Keeping a Food Diary Doubles Diet Weight Loss, Study Suggests
Received: 02-May-2022 / Manuscript No. JOWT-22-500 / Editor assigned: 04-Jun-2022 / PreQC No. JOWT-22-500(PQ) / Reviewed: 18-May-2022 / QC No. JOWT-22-500 / Revised: 23-May-2022 / Manuscript No. JOWT-22-500(R) / Published Date: 30-May-2022 DOI: 10.4172/2165-7904.1000500
Study of nearly 1,700 participants shows that keeping a food diary can double a person's weight loss. The study found that the best predictors of weight loss were how frequently food diaries were kept and how many support sessions the participants attended . Those who kept daily food records lost twice as much weight as those who kept no records.
Keeping a food diary can double a person's weight loss according to a study from Kaiser Permanente's Center for Health Research. The findings, from one of the largest and longest running weight loss maintenance trials ever conducted.
Funded by the National Heart, Lung and Blood Institute at the National Institutes of Health, the study is one of the few studies to recruit a large percentage of African Americans as study participants (44%). African Americans have a higher risk of conditions that are aggravated by being overweight, including diabetes and heart disease. In this study, the majority of African American participants lost at least nine pounds of weight, which is higher than in previous studies .
The more food records people kept, the more weight they lost. Those who kept daily food records lost twice as much weight as those who kept no records. It seems that the simple act of writing down what you eat encourages people to consume fewer calories.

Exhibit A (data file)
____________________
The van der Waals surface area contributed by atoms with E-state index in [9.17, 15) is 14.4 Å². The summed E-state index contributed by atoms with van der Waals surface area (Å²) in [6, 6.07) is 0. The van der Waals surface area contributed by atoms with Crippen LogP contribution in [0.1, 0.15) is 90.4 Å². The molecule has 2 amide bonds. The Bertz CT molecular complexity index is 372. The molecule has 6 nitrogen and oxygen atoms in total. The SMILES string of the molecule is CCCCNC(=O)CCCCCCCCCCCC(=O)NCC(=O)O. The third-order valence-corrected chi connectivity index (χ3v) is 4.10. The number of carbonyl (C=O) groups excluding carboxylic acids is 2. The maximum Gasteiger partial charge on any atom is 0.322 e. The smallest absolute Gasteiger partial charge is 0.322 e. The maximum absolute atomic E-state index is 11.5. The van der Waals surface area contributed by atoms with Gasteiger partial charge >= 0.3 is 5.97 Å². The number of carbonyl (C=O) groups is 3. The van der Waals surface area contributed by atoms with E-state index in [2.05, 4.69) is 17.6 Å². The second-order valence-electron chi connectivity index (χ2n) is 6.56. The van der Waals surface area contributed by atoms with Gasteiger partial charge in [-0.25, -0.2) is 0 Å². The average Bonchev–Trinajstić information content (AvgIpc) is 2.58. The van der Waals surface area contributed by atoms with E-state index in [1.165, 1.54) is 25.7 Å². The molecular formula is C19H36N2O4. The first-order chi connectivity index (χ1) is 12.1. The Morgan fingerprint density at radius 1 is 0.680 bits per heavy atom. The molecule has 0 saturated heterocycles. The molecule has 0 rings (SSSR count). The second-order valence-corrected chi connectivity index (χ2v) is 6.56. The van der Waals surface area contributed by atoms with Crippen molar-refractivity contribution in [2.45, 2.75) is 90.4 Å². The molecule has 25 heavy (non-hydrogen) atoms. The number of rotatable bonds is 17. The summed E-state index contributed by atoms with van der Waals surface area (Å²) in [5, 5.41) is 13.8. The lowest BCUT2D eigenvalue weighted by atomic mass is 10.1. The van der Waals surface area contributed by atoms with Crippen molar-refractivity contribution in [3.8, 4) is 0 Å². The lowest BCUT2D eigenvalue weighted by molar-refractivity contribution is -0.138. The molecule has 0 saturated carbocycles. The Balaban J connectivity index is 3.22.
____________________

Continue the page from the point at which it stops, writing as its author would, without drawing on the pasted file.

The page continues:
In addition to keeping food diaries and turning them in at weekly support group meetings, participants were asked to follow a hearthealthy DASH (a Dietary Approaches to Stop Hypertension) diet rich in fruits and vegetables and low-fat or non-fat dairy, attend weekly group sessions and exercise at moderate intensity levels for at least 30 minutes a day. After six months, the average weight loss among the nearly 1,700 participants was approximately 13 pounds . More than two-thirds of the participants (69 %) lost at least nine pounds, enough to reduce their health risks and qualify for the second phase of the study, which lasted 30 months and tested strategies for maintaining the weight loss.
More than two-thirds of Americans are overweight or obese. If we all lost just nine pounds, like the majority of people in this study did, our nation would see vast decreases in hypertension, high cholesterol, diabetes, heart disease and stroke [4,5]. For example, in an earlier study Stevens found that losing as little as five pounds can reduce the risk of developing high blood pressure by 20%.
The Kaiser Permanente Care Management Institute's Weight Management Initiative has recommended food journaling as a strategy for losing weight since 2002. The Weight Management Initiative unites clinicians, researchers, insurers, and policymakers to identify practical, effective, non-surgical approaches for the prevention and treatment of overweight and obesity.
Keeping a food diary doesn't have to be a formal thing. Just the act of scribbling down what you eat on a Post-It note, sending yourself e-mails tallying each meal, or sending yourself a text message will suffice. It's the process of reflecting on what you eat that helps us become aware of our habits, and hopefully change our behavior. Every day I hear patients say they can't lose weight. This study shows that most people can lose weight if they have the right tools and support. And food journaling in conjunction with a weight management program or class is the ideal combination of tools and support.
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Citation: Bharadwaj A (2022) Keeping a Food Diary Doubles Diet Weight Loss, Study Suggests. J Obes Weight Loss Ther 12: 500. DOI: 10.4172/2165-7904.1000500
Copyright: © 2022 Bharadwaj A. This is an open-access article distributed under the terms of the Creative Commons Attribution License, which permits unrestricted use, distribution, and reproduction in any medium, provided the original author and source are credited.
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